"You look like you could be anorexic."
My wife heard this only two weeks after her second pregnancy ended in a C-section. To a degree, the comment sounded like a compliment. Of course, compared to a full-term mother-to-be, NFL linebackers look anorexic.
On Sunday morning I announced to the congregation my and Liz's goal to purge from complex sugars for the month of July. The task is more difficult than it sounds. Complex sugars are the staple of American dieting. I was afraid I would be charged with treason from the pulpit and banned from the Pledge.
But before an insurrection broke out, I appeased the masses by tossing candy bars into the seating area. My office was home to eight full-sized Hersey products and more than 100 miniatures. I had no chance of fulfilling my vow if temptation filled my desk drawers. Oh, sweet saccharine ecstasy. I will release you from your foil gown and let you melt in my mouth.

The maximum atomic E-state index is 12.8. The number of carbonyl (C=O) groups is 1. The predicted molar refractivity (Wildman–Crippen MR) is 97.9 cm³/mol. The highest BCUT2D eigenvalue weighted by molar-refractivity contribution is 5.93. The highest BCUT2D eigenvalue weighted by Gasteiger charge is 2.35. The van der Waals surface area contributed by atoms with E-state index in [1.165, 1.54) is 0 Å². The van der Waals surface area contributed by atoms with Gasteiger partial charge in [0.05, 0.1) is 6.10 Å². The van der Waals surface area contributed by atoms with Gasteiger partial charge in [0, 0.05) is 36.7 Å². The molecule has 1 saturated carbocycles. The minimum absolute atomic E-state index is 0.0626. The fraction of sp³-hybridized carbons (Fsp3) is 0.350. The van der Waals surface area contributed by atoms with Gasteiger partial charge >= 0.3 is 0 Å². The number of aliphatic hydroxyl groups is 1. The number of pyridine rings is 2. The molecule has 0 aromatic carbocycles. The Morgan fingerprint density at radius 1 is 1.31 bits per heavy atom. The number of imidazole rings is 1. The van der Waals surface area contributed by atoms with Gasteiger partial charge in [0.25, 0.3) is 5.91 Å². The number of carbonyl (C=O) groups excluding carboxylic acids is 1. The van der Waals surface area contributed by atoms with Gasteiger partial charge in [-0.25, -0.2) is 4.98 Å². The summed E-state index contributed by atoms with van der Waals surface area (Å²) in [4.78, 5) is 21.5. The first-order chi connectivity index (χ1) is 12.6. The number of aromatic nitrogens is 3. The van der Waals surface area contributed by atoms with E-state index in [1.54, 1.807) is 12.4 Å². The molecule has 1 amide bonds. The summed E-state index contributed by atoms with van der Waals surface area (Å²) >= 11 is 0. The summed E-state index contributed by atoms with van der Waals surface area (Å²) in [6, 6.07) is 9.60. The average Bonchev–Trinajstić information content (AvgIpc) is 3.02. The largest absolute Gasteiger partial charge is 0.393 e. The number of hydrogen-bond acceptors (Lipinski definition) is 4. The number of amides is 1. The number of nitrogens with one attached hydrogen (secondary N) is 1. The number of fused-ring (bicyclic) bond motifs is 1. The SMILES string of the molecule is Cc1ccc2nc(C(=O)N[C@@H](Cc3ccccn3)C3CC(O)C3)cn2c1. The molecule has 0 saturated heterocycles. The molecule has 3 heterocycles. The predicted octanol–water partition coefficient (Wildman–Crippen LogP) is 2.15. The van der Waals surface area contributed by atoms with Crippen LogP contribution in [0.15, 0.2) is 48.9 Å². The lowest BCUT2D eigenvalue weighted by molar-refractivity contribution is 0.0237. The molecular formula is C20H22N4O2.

The Great Sucrose Purge began shortly after the birth of our first daughter. Pregnancies often culminate with a gluttonous sense of entitlement. The exhaustion, pain, and expectation are appeased with donuts, candy bars, Frappucinos, and ice cream. And that's just for the husband.
By design, the purge released us from compulsive, entitled eating and detoxified our bodies. The second purge intends to do the same. My fear, however, is that the unintended consequence is a lack of dinner invitations from people in the church.